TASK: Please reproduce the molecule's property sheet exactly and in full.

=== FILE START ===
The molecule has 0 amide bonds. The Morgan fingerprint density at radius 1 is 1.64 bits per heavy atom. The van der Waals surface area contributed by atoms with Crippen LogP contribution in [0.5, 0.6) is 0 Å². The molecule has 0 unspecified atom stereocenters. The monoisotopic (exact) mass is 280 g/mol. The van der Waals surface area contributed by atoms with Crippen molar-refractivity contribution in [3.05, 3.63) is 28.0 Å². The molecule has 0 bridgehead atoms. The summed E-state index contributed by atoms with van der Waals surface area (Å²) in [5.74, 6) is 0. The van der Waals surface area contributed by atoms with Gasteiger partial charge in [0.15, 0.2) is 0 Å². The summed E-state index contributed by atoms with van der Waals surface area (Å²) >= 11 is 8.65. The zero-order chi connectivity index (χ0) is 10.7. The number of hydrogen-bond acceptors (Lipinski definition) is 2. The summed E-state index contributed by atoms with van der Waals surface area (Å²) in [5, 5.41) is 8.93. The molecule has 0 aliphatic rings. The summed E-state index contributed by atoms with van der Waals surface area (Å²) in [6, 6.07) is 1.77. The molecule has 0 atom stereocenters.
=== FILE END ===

The molecule has 0 amide bonds. The Morgan fingerprint density at radius 1 is 1.64 bits per heavy atom. The van der Waals surface area contributed by atoms with Crippen LogP contribution in [0.5, 0.6) is 0 Å². The molecule has 0 unspecified atom stereocenters. The monoisotopic (exact) mass is 280 g/mol. The van der Waals surface area contributed by atoms with Crippen molar-refractivity contribution in [3.05, 3.63) is 28.0 Å². The molecule has 0 bridgehead atoms. The summed E-state index contributed by atoms with van der Waals surface area (Å²) in [5.74, 6) is 0. The van der Waals surface area contributed by atoms with Gasteiger partial charge in [0.15, 0.2) is 0 Å². The summed E-state index contributed by atoms with van der Waals surface area (Å²) >= 11 is 8.65. The zero-order chi connectivity index (χ0) is 10.7. The number of hydrogen-bond acceptors (Lipinski definition) is 2. The summed E-state index contributed by atoms with van der Waals surface area (Å²) in [5, 5.41) is 8.93. The molecule has 0 aliphatic rings. The summed E-state index contributed by atoms with van der Waals surface area (Å²) in [6, 6.07) is 1.77. The molecule has 0 atom stereocenters.